If you want to configure Domain Models you can use the OnModelCreating method. Models can be configured with DataAnnotations or Fluent API. In this tutorial, you will use DataAnnotations to implement validation or relationships.

    Create DBSet type properties for Products and Category classes to create tables and perform CRUD operations. Context class must use DBSet type properties for the entities which map database tables and views.

    Add below code in StoreContext.cs file.

    public DbSet<Category> Categories { get; set; }
    public DbSet<Product> Products { get; set; }
  5. Add appsettings.json file

    The purpose of using appsettings.json is only to add SQL server connection string or other required configuration that can be used in the DesignTimeDbContextFactory class.

    Right click on GeeksStoreDataAccess Class library project -> Select Add -> New Item -> Select Web from left pane -> Select JavaScript JSON Configuration File from middle pane -> name it appsettings.json -> click Ok.

    Add your connection string to appsettings.json with the below configuration setting.

      "ConnectionStrings": {
        "DefaultConnection": "<your server name>Catalog=GeeksStore;
            Integrated Security=True;Connect Timeout=30;Encrypt=False;
  6. Implement IDesignTimeDbContextFactory<ApplicationContext> in Class Library

    To avoid reference to Entity Framework in your web or start up project, you will have to implement the IDesignTimeDbContextFactory interface in your Data Access project.

    CreateDbContext method of IDesignTimeDbContextFactory interface will create required configuration and returns ApplicationContext.

    Create a new class with name DesignTimeDbContextFactory.cs and inherit IDesignTimeDbContextFactory interface. Implement method CreateDbContext with code as below and add required references.

    using Microsoft.EntityFrameworkCore;
    using Microsoft.EntityFrameworkCore.Design;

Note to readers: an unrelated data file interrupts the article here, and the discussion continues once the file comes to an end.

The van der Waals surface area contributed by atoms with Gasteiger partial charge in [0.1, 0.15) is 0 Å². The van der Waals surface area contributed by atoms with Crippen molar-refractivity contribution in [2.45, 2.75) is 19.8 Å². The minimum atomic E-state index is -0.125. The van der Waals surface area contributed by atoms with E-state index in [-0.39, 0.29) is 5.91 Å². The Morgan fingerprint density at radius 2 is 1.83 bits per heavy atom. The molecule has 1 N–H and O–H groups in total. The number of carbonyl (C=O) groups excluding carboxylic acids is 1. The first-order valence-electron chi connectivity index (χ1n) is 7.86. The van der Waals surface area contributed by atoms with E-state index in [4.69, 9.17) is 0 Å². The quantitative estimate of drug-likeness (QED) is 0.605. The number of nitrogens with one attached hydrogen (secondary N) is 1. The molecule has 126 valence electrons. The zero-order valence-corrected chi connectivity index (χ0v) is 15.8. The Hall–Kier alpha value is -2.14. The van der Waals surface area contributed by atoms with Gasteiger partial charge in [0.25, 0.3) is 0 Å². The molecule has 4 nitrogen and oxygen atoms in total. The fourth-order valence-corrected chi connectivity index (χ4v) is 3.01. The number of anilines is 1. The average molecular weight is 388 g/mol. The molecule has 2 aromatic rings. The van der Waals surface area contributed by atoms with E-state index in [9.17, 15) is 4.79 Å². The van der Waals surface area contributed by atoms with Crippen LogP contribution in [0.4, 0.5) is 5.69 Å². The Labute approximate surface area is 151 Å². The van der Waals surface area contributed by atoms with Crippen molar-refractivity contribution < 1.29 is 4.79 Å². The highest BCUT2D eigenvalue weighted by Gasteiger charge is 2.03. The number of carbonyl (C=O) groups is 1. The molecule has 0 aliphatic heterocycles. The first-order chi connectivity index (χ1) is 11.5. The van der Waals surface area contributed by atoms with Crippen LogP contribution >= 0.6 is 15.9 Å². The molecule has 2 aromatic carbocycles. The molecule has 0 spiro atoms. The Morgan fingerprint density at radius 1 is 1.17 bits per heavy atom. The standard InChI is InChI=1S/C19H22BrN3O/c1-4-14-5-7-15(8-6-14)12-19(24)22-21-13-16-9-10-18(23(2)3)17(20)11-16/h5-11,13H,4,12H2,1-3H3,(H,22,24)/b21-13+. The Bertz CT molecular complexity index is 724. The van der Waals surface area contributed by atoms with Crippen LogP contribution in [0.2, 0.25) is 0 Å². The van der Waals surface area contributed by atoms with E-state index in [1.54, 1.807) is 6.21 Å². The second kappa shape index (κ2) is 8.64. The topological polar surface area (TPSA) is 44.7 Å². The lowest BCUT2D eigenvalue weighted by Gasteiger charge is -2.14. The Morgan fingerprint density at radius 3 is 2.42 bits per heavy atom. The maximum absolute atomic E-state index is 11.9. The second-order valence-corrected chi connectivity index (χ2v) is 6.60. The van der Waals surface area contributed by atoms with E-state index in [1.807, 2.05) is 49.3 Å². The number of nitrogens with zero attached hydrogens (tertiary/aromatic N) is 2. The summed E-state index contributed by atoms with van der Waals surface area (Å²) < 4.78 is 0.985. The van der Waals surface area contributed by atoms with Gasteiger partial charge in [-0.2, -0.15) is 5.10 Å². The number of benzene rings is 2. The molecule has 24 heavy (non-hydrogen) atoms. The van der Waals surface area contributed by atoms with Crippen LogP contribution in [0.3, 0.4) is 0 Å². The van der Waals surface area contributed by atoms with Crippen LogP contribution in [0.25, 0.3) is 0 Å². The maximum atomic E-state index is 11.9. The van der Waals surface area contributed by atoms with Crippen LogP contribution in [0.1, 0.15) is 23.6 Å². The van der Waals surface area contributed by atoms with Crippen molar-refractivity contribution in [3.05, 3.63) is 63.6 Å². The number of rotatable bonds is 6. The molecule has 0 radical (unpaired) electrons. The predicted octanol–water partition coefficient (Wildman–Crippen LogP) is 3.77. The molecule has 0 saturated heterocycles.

using Microsoft.Extensions.Configuration;
    using System.IO;
    public class DesignTimeDbContextFactory : 
            public StoreContext CreateDbContext(string[] args)
                IConfigurationRoot configuration = new ConfigurationBuilder()
                var builder = new DbContextOptionsBuilder<StoreContext>();
                var connectionString = configuration.GetConnectionString("DefaultConnection");
                return new StoreContext(builder.Options);
  7. EFCore Add-Migration

    Now you are all set to create your database with initial migration using Entity Framework code first.

    Add-Migration command creates an initial set of tables using referred models. It creates a class file inherited by ModelSnapShot, this class defines column data types, table constraints, etc.

    You might want to keep initial migration and subsequently updated migration to separate folder. Create a parent folder with name Migration and then create a subfolder with name as Initial.

    Open NuGet Package Manager Console and execute the command

    Add-Migration InitialCreate -OutputDir Migrations\initial

    The database is not yet created, at this point only ModelSnapshot file is generated under Migration -> initial folder.

    To create database use update-database -verbose command in PMC(package manager console) as shown below. This will actually create a database at the location mentioned in the connection string. -verbose is used to see details if there is an error otherwise it just shows build failed.

        Update-Database -verbose

    Your database should be created now.

    ef core code first create database

    Notice the column has created with default data type and default length or primary key is created with no identity value. For managing column data type, constraints, identity value and other validations you may use DataAnnotations with Data Models or use Fluent API creating Data Models for Entity Framework code first.

Source code on Git hub Source Code on Github